Canada’s bingo halls are getting a $10 million boost, but the country is still facing the opioid crisis

The Trump administration is making a big push to encourage Canadian bingo companies to open their doors to addicts.

In addition to the $10 billion in government funds earmarked for drug treatment, the administration wants to expand the number of bingo rooms to include those serving opioid users, the Associated Press reported Wednesday.

The Centers for Disease Control and Prevention has already made a grant request to four bingo centers that are located in Canada and New Zealand, according to the AP.

“We have a lot of great people here in Canada.

But it’s not a priority to try to treat people in a drug-addicted environment,” Trump’s new chief of staff, Reince Priebus, said at a press briefing on Wednesday.

“So I think we need to work with them to try and get the beds open.”

According to the National Bureau of Economic Research, Canadians spent $3.2 billion on opioid overdoses in 2016, according the most recent year for which data is available.

Many of those deaths are attributed to opioids, which are made from morphine, codeine and codeine hydrochloride.

During the 2016-2017 opioid crisis, more than 3,500 Canadians died from the drug, according a study by the Royal College of Physicians and Surgeons.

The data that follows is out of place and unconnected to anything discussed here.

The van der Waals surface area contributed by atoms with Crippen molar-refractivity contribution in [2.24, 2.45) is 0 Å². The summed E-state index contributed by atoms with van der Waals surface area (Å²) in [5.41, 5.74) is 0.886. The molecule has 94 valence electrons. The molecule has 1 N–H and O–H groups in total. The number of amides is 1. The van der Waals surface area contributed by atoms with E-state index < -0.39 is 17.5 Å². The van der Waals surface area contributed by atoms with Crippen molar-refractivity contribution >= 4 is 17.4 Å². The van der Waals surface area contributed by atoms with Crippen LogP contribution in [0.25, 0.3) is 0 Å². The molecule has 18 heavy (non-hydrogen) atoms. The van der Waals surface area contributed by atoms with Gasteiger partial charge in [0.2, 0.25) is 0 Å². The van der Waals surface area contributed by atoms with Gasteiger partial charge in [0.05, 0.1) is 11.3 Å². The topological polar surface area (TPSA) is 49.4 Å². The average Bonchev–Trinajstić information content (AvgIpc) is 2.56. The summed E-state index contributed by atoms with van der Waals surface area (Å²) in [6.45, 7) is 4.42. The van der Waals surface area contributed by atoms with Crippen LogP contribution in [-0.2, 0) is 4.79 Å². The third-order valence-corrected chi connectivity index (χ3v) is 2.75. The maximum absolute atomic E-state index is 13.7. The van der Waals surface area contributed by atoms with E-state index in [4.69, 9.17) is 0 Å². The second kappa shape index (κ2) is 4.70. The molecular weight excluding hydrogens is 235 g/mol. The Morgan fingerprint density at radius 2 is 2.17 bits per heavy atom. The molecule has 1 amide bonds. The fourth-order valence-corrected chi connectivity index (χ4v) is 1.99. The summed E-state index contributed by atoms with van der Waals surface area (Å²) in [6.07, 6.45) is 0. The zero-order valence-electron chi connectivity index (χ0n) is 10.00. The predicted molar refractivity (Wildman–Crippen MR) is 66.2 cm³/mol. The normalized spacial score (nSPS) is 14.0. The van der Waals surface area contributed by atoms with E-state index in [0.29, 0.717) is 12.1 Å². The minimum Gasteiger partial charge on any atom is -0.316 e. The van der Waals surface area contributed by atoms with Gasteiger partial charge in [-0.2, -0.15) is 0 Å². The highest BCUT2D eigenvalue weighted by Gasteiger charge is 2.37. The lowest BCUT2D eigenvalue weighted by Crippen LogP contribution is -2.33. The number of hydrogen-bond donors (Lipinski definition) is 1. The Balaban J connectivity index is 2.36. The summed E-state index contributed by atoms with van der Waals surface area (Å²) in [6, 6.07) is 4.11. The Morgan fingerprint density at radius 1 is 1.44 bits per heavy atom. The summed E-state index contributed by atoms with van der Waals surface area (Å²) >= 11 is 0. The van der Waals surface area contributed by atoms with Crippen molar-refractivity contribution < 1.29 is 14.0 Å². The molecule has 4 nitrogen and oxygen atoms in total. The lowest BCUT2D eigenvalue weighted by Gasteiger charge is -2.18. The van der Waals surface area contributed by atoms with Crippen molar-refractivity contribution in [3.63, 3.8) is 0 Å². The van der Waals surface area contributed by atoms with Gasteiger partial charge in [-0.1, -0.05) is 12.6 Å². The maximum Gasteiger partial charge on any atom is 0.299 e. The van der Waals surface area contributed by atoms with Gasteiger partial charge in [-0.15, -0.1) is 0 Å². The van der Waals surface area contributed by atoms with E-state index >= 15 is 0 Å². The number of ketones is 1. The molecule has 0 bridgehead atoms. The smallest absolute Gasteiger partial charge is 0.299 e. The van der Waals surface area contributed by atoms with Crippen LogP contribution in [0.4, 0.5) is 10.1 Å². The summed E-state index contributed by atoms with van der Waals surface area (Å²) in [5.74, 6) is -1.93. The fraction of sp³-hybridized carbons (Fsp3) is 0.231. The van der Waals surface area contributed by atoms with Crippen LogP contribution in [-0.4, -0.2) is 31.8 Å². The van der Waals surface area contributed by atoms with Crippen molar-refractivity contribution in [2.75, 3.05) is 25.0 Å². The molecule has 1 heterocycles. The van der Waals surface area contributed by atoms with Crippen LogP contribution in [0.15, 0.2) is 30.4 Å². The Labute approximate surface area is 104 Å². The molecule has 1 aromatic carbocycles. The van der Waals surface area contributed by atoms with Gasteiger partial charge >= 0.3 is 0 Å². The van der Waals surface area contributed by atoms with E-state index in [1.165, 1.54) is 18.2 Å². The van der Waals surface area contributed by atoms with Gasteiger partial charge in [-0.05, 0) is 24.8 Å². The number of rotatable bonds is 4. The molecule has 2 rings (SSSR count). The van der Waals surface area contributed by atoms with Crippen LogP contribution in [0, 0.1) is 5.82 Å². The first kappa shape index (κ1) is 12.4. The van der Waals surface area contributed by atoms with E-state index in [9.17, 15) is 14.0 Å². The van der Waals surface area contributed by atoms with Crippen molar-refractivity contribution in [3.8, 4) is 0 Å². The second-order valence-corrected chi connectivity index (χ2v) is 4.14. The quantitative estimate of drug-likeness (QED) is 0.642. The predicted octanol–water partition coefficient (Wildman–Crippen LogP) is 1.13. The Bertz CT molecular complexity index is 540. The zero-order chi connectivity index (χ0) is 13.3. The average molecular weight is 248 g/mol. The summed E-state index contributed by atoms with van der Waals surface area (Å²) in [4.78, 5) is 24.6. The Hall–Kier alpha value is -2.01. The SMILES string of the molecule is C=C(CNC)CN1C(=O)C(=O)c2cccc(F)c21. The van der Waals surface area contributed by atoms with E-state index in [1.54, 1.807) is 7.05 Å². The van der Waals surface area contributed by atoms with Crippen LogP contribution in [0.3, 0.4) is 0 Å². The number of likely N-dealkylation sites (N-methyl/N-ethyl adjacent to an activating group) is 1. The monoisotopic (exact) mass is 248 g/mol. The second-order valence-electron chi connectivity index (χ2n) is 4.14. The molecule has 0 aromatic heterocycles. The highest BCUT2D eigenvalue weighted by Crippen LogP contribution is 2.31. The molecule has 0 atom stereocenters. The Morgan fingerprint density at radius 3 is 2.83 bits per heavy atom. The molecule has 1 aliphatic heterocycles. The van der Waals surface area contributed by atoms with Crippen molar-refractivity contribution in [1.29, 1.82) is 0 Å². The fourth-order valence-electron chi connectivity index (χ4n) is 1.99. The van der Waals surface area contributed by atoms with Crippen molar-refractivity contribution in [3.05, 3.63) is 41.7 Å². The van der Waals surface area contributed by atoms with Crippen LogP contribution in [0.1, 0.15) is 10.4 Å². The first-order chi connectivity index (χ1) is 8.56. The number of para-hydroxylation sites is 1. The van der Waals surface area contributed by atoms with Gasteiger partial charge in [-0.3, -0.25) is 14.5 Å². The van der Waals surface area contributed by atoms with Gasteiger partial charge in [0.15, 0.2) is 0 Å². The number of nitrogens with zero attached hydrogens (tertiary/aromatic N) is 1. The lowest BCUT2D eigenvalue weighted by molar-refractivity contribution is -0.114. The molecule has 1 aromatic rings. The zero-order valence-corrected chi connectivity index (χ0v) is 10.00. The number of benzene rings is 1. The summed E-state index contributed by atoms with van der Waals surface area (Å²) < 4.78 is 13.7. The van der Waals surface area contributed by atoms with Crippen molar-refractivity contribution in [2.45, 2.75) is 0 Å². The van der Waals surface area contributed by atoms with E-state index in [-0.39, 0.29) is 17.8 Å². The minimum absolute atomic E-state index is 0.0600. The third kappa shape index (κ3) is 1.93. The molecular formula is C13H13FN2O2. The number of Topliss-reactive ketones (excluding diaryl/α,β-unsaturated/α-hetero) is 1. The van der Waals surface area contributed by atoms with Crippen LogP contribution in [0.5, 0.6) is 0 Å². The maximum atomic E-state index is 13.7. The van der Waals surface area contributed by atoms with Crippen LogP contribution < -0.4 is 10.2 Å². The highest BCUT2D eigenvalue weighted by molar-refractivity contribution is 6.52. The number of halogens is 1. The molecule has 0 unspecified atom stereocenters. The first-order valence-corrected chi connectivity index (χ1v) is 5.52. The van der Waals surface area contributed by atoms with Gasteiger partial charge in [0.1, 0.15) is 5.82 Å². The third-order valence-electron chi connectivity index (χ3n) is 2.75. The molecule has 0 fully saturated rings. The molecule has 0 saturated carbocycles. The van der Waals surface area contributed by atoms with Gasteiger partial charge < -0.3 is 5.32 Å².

Trump has been a vocal proponent of opioid-related treatment programs in the United States.

A bill he co-sponsored with Rep. Kevin Brady, R-Texas, was passed by Congress in January and would allow doctors to prescribe painkillers for addiction to treat opioid-addiction, depression and other health problems.

Bills introduced in the House and Senate have been unsuccessful, however, and it remains unclear whether the Trump administration would be willing to open the doors to bingo addicts in Canada, the AP reported.

While some states have introduced similar legislation, many of them are located outside the United State.

According the AP, the United Kingdom is the only country in the world that has not expanded the number, or expanded the scope of, the opioid treatment programs.

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